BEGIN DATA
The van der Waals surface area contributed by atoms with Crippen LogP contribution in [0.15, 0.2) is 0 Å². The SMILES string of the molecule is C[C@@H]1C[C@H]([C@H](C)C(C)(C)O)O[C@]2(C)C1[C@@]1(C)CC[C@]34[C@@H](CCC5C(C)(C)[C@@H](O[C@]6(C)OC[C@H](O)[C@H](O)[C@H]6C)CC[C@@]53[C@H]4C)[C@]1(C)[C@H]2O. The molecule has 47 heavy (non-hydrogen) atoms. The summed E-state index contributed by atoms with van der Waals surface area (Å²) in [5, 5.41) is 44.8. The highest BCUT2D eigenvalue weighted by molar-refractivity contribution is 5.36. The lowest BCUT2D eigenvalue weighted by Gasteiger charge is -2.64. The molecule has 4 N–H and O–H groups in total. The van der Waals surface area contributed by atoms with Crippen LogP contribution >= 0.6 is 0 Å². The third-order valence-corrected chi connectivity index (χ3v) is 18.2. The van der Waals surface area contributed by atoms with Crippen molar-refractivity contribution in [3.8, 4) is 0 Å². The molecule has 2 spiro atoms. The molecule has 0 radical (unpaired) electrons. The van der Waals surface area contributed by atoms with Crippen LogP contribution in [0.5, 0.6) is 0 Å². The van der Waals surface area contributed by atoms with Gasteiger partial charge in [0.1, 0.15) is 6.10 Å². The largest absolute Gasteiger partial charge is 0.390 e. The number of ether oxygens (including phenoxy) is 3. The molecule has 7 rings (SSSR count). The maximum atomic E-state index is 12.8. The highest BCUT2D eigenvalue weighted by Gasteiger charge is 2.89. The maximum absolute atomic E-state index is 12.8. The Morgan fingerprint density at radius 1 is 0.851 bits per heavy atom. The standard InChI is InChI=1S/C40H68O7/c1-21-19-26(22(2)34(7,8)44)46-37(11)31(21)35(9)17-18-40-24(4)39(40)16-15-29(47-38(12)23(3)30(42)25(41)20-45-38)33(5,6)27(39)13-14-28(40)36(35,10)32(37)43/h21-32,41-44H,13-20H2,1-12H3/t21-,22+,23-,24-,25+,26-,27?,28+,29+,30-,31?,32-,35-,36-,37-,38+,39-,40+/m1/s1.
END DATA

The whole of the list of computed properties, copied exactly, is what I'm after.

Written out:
The van der Waals surface area contributed by atoms with Crippen LogP contribution in [0.15, 0.2) is 0 Å². The SMILES string of the molecule is C[C@@H]1C[C@H]([C@H](C)C(C)(C)O)O[C@]2(C)C1[C@@]1(C)CC[C@]34[C@@H](CCC5C(C)(C)[C@@H](O[C@]6(C)OC[C@H](O)[C@H](O)[C@H]6C)CC[C@@]53[C@H]4C)[C@]1(C)[C@H]2O. The molecule has 47 heavy (non-hydrogen) atoms. The summed E-state index contributed by atoms with van der Waals surface area (Å²) in [5, 5.41) is 44.8. The highest BCUT2D eigenvalue weighted by molar-refractivity contribution is 5.36. The lowest BCUT2D eigenvalue weighted by Gasteiger charge is -2.64. The molecule has 4 N–H and O–H groups in total. The van der Waals surface area contributed by atoms with Crippen LogP contribution >= 0.6 is 0 Å². The third-order valence-corrected chi connectivity index (χ3v) is 18.2. The van der Waals surface area contributed by atoms with Crippen molar-refractivity contribution in [3.8, 4) is 0 Å². The molecule has 2 spiro atoms. The molecule has 0 radical (unpaired) electrons. The van der Waals surface area contributed by atoms with Crippen LogP contribution in [0.5, 0.6) is 0 Å². The van der Waals surface area contributed by atoms with Gasteiger partial charge in [0.1, 0.15) is 6.10 Å². The largest absolute Gasteiger partial charge is 0.390 e. The number of ether oxygens (including phenoxy) is 3. The molecule has 7 rings (SSSR count). The maximum atomic E-state index is 12.8. The highest BCUT2D eigenvalue weighted by Gasteiger charge is 2.89. The maximum absolute atomic E-state index is 12.8. The Morgan fingerprint density at radius 1 is 0.851 bits per heavy atom. The standard InChI is InChI=1S/C40H68O7/c1-21-19-26(22(2)34(7,8)44)46-37(11)31(21)35(9)17-18-40-24(4)39(40)16-15-29(47-38(12)23(3)30(42)25(41)20-45-38)33(5,6)27(39)13-14-28(40)36(35,10)32(37)43/h21-32,41-44H,13-20H2,1-12H3/t21-,22+,23-,24-,25+,26-,27?,28+,29+,30-,31?,32-,35-,36-,37-,38+,39-,40+/m1/s1.